As self-isolation becomes the new norm, Fraser Valley residents are creating and joining Facebook groups to help neighbours in need – and get assistance themselves.
In barely a week, the groups have become a vital way to connect those who need help and those who can offer it. So far the groups have helped collect and distribute donations for the food bank, medical supplies for doctors, letters for lonely senior, and groceries and cleaning supplies for those in isolation.
“It’s blowing my mind how many people are so eager to do something positive and help,” says Kimberly Payment, who has helped organize one of the most popular such Facebook pages. In just one instance of many successful connections, a member of the group inquired last week about how he might donate masks for health care workers. Just hours later, he had been connected with a local Division of Family Practice.
It was just nine days ago – March 21 – when Payment inquired on Facebook about the existence of any such groups locally. She and her co-worker at a now-closed registered massage therapy clinic, Heather Narraway, ended up finding a pair of Vancouver-area groups. Using the rules and general platform laid down by the Vancouver group, the organizers of the group set up a Fraser Valley-based site they called “COVID-19 Coming Together (Fraser Valley Region).”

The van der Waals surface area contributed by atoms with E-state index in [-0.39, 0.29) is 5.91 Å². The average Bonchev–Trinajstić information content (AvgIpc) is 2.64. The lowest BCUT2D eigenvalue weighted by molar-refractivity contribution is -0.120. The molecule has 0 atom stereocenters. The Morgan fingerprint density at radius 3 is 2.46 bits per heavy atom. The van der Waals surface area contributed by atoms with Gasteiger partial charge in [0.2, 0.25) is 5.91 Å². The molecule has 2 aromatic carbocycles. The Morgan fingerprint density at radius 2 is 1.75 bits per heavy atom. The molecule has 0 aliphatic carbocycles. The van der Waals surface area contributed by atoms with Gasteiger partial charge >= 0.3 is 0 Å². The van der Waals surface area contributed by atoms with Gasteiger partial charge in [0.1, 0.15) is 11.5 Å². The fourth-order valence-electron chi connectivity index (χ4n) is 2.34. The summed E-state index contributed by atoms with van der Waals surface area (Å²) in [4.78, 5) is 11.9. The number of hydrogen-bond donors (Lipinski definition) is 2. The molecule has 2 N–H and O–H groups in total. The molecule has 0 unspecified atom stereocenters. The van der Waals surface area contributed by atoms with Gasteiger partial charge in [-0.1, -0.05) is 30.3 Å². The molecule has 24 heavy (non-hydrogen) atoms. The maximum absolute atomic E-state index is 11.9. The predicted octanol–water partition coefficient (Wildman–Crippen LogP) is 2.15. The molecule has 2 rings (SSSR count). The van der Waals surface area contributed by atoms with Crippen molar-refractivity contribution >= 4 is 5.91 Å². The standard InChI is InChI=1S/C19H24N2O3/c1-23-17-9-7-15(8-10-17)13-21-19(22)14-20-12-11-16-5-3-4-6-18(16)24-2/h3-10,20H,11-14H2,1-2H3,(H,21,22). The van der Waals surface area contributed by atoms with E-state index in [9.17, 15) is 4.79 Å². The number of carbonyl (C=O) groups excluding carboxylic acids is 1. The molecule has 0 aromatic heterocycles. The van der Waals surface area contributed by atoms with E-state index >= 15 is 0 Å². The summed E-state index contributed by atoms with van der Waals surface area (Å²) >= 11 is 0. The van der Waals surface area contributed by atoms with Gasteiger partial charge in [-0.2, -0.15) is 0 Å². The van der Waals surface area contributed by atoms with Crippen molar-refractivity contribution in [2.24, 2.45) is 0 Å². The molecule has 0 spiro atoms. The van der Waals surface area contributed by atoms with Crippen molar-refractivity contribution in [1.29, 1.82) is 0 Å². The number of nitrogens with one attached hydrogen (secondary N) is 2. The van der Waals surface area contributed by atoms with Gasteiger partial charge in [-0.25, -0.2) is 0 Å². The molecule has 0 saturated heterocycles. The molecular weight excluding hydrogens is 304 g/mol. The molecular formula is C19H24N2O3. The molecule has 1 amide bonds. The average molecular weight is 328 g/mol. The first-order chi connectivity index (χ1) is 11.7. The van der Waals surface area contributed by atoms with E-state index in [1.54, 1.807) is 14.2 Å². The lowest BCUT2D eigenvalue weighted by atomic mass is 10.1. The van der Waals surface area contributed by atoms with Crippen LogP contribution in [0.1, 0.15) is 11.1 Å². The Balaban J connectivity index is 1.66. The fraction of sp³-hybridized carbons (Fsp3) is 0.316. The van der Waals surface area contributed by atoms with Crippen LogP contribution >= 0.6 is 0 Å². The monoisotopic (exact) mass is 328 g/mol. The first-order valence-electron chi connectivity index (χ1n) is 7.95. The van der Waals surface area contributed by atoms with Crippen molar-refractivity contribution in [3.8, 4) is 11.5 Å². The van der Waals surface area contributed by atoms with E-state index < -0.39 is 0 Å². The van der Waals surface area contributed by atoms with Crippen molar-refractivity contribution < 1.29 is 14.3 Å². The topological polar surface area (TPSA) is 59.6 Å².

“Within a day we couldn’t believe how many people started joining,” Payment said. A third woman, Shay Sinclair, who had more experience operating such groups, offered to help manage the burgeoning page and smooth out some of the wrinkles that inevitably crop up.
“The main goal is to connect people who need help with those who are able to give it,” she said. “There are still tons of healthy, able-bodied people who can go and do that simple errand-running – walk a dog or help people who can’t help themselves right now.”
The page now has more than 2,500 members.
“It’s been amazing. It makes me so happy to see the positivity and the beautiful side of humanity. It’s so easy to focus on people hoarding toilet paper and the gross stuff like that, but there are so many more people who are kind-hearted and want to help each other. It brings back that sense of community. It’s so cool.”
Even with the outpouring, though, Payment said members are being urged to take both health precautions, and financial ones, like not paying in advance for groceries from those who offer help.
While Facebook is a great way to find younger people willing to help, it’s doesn’t reach all the seniors who need assistance. Anyone who is looking for help can email firstname.lastname@example.org or phone 604-812-9078.
Another group, CareMongering – Abbotsford: Community Response to COVID-19, has about 700 members as of Monday morning and aims to “organize the local community on the grassroots level to ensure vulnerable community members have access to food, housing, healthcare, and other necessities,” according to its page. Organizers also hope to facilitate the redistribution of goods that can’t be bought from stores.
Another group, Abby COVID Care Group, has organized the collection of donations for those in need.
In addition to pooling resources and other necessities, the groups also function as a clearing house for information about COVID-19, the government’s response and ways to access help.
The groups can all be found by going to Facebook and searching for their names.
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